How and why: creating a customised Copyright Logo in Photoshop

How and why: creating a customised Copyright Logo in Photoshop

A clear but unobtrusive logo helps identify the image as yours.

Why add a copyright logo?
Posting images online is a great way to get your images seen but (there’s always a but) it does leave you open to image theft and unauthorised use. While there are various tricks around – disabling right-clicking, placing images in Flash displays etc., if someone knows what they are doing and are prepared to put a tiny bit of effort ito it they can lift your image. For a photographer it is not always desirable anyway to prevent people doing this; potential buyers may want to store a copy of some images to browse later or as a reminder. In this way photographs can be like business cards, and we don’t ask for those back as we leave the conference hall do we? But like any form of advertising we want the (potential) client to remember where the image came and, most importantly, who it belongs to. Now this can (and should) be done adding to the image metadata, however this is not immediately obvious and must be actively searched for (it can also be stripped out, unintentionally or otherwise, by some programmes). A simply logo has the advantage that it is immediately obvious so is like branding – the more your image is shared around the more people associate it with your name and or website.
What should it include?
There is more than one way to do so, this just happens to be my preferred way. Thekey information I want included are 1. my name; 2. clear identification of my copyright 3. a quickway the viewer can locate me, and 4. a quick way for the viewer to find more of my images. This obviously has to be done as succinctly as possible, no-one wants to look at an image covered in screeds of text. 1 and 2 are easy to combine as (C) Colin Munro Photography; it helps in my case that my business name includes my own name so there is no confusion as to exactly where the copyright lies and no need to repeat both seperately. With 3 and 4 I could include both my email and website, but as my email is very clearly displayed on my website I chose to keep things compact and just go with my website.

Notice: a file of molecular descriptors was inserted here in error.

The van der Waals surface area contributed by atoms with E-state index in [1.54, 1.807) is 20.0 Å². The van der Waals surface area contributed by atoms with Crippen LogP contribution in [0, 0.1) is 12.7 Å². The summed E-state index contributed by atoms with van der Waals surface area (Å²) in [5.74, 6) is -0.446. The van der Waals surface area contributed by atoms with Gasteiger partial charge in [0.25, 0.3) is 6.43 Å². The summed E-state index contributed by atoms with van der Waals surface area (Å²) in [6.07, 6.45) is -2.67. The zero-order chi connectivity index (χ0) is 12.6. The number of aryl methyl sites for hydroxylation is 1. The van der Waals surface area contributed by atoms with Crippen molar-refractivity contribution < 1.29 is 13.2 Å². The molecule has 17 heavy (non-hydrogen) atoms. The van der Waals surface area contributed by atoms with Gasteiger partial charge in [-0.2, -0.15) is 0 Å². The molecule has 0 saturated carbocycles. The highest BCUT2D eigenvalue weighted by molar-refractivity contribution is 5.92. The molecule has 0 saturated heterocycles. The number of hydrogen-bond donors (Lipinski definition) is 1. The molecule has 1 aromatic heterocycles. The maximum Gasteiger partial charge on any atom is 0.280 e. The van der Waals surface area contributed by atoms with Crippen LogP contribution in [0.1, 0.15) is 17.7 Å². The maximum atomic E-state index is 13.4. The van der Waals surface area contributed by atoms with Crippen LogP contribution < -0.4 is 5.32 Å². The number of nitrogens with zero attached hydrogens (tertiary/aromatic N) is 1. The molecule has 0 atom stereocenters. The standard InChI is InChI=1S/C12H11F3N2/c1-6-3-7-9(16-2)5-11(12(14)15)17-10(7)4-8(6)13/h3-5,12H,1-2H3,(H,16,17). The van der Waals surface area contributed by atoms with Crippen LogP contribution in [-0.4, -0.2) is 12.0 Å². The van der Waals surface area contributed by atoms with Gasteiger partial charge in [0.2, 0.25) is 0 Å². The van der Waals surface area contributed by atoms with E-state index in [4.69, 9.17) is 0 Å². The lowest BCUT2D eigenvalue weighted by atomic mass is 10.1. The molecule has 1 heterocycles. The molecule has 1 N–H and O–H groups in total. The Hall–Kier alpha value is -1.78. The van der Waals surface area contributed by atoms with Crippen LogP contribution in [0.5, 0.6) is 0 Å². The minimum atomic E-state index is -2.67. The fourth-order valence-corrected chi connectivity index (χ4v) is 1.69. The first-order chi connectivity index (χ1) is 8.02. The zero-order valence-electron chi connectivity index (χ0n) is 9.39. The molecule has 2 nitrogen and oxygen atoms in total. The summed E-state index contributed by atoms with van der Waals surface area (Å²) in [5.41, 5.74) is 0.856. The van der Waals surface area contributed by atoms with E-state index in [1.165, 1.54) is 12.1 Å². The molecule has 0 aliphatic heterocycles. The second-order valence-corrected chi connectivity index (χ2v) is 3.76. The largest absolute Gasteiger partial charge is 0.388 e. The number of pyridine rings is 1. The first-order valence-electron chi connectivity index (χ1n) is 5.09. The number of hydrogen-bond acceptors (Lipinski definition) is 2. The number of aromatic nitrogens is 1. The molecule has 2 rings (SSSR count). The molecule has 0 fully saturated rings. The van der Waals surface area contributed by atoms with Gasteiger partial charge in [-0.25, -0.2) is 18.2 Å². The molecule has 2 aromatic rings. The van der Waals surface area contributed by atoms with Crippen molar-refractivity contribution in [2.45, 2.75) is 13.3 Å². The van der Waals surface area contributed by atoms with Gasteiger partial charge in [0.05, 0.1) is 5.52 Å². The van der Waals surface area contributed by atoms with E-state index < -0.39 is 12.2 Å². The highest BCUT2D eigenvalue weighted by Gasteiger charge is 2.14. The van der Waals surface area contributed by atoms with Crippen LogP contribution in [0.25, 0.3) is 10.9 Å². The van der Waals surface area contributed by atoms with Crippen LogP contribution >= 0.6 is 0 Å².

Ok, so to creating a logo.
These instructions apply to Photoshop, however the workflow is similar in other editing packages. You have you final image, resized for the web and suitably sharpened. Decide on the colour you want the text to be (generally white or black) and set this as the foreground colour using the set foreground and background colours icon in the toolbar. Click on the Horizontal Type Tool. The icon is a capital T, located in the toolbar. This will change the horizontal toolbar at the top of the window to change and display font, font size, formattint etc. Select the approximate font size you’d like (you may have to experiment here). Clicking on the type tool will also create a new layer (visible in the layers sidebar) which will be the active layer in which text will be created. Then simply position the cursor approximately where you’d like the text to start and begin typing. Once your text is all typed out it may not be ideally positioned, or it may appear slightly too large or too small. To rectify this click on the ‘move’ tool (the cross with arrowheads at all four compass points). This will make the text a selection which can be be moved, shrunk or expanded using the cursor. However if you do re-size you will need to apply the transformation (by clicking again on the move tool and then selecting ‘apply transformation’ in the pop-up box) before you can complete other tasks. Sometimes you may not want your copyright logo too prominent; one way to change this is to reduce the opacity, making is partially transparent. This can be done using the opacity slider in the layers dialogue sidebar. Once your text is suitably sized, positioned and has the right level of opacity, your final task is to flatten the image, merging your text with the underlying picture. Simply click on the layers tab; right at the bottom of the drop-down menu you will see ‘flatten image’. Select this, save and your image is ready to upload. Of course we can automate this process by creating batch processing actions in Photoshop, but that’s for another blog. For those based in Exeter, Devon, I am currently running Digital Photography classes later this month and will also be running Photoshop classes subject to demand.